Back straightening, chair rising, balance performance, handgrip, pain, and health-related quality of life

The back-straightening test (C7-wall distance) was improved with about 0.6 centimetre (p<0.05). Ten women were successful in the chair rising test. One woman withdrew from the rising test and another woman from the one leg balance stance tests because of worsened back pain. There was a tendency towards more correct steps in the tandem walking forwards on a line from 10.4 to 11.5 steps (p=0.068). The women managed to stand on one leg with eyes open for about 13 seconds. Handgrip strength did not change. Estimated worst pain decreased from 5.8 to 4.0 (p<0.05) and there was also a tendency towards decreased present pain from 4.7 till 2.8 (p=0.069) (Table 1). The SF-36 bodily pain domain improved from 36.7 to 51.3 (p<0.05) (Figure 2).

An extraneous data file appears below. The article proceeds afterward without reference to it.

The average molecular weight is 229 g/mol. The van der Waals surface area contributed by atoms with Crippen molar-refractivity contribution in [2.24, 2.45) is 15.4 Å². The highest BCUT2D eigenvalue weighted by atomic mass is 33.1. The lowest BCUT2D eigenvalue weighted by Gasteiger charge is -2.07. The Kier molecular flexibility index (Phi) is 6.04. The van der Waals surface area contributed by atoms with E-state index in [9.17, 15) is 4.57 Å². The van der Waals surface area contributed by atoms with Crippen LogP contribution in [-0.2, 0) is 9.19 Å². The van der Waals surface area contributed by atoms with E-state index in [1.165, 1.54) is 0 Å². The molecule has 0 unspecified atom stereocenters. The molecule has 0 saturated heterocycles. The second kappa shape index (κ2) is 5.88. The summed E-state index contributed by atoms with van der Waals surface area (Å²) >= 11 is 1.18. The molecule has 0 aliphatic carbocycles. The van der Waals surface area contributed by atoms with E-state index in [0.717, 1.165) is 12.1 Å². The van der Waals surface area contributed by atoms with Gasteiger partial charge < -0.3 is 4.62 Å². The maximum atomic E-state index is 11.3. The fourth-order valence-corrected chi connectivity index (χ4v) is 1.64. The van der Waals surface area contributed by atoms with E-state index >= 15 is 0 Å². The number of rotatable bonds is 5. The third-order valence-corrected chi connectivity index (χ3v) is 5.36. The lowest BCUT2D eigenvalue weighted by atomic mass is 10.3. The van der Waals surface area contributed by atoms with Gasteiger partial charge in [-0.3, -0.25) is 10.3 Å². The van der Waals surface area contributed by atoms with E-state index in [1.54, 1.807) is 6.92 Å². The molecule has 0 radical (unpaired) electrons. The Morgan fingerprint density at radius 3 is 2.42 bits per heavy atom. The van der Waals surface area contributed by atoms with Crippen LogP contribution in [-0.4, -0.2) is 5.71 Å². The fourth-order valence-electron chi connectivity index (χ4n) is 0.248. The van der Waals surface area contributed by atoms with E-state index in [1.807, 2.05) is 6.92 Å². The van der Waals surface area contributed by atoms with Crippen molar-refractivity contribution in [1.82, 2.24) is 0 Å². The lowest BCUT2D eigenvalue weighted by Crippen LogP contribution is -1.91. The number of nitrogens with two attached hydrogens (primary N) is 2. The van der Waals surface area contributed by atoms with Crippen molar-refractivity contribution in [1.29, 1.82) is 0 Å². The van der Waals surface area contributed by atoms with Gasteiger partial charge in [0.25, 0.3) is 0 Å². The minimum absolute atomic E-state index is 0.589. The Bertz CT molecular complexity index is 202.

Figure 2: Comparison between base-line and follow-up concerning the SF-36 domains in participants (n=11) in the study group.
PF=Physical Function; RP=Role Physical; BP=Bodily Pain; GH=General Health; VT=Vitality; SF=Social Function; RE=Role Emotional; MH=Mental Health; PC sum=Physical Component Summary; MC sum=Mental Component summary.
Score 0 indicated the worst and score 100 the best condition for SF-36 domains.
Significance level p<0.05 is presented as *
 
  Base-line Follow-up    
Clinical tests Mean (SD) Mean (SD) n p
Back straightening (C7-wall) (cm) 6.7 (1.5) 6.1 (1.8) 11 0.018
Handgrip dominant (kg) 19.4 (7.5) 19.8 (7.0) 11 0.307
Handgrip non-dominant (kg) 17.6 (7.8) 17.6 (6.7) 11 0.859
Sharpened Romberg, eyes open (s) 23.2 (11.2) 25.2 (9.0) 11 0.225
Sharpened Romberg, eyes closed (s) 12.4 (13) 11.7 (12.6) 11 0.917
Right leg, eyes open (s) 12.3 (11.9) 13.3 (12.3) 10 0.401
Left leg, eyes open (s) 14.4 (14.3) 12.2 (10.6) 10 0.646
Right leg, closed eyes (s) 2.5 (4.5) 2.6 (5.6) 10 0.654
Left leg, closed eyes (s) 1.4 (2.3) 1.4 (2.3) 10 1
Walking forwards (steps) 10.4 (6.9) 11.5 (5.9) 11 0.068
Walking backwards (steps) 8.5 (6.9) 9.5 (6.2) 11 0.106
Present pain (VAS) 4.7 (2.4) 2.8 (2.7) 11 0.069
Worst pain (VAS) 5.8 (3.5) 4.0 (3.4) 10 0.043
Table 1: Change in the group with Mean and Standard Deviation (SD) at base-line and after the intervention period.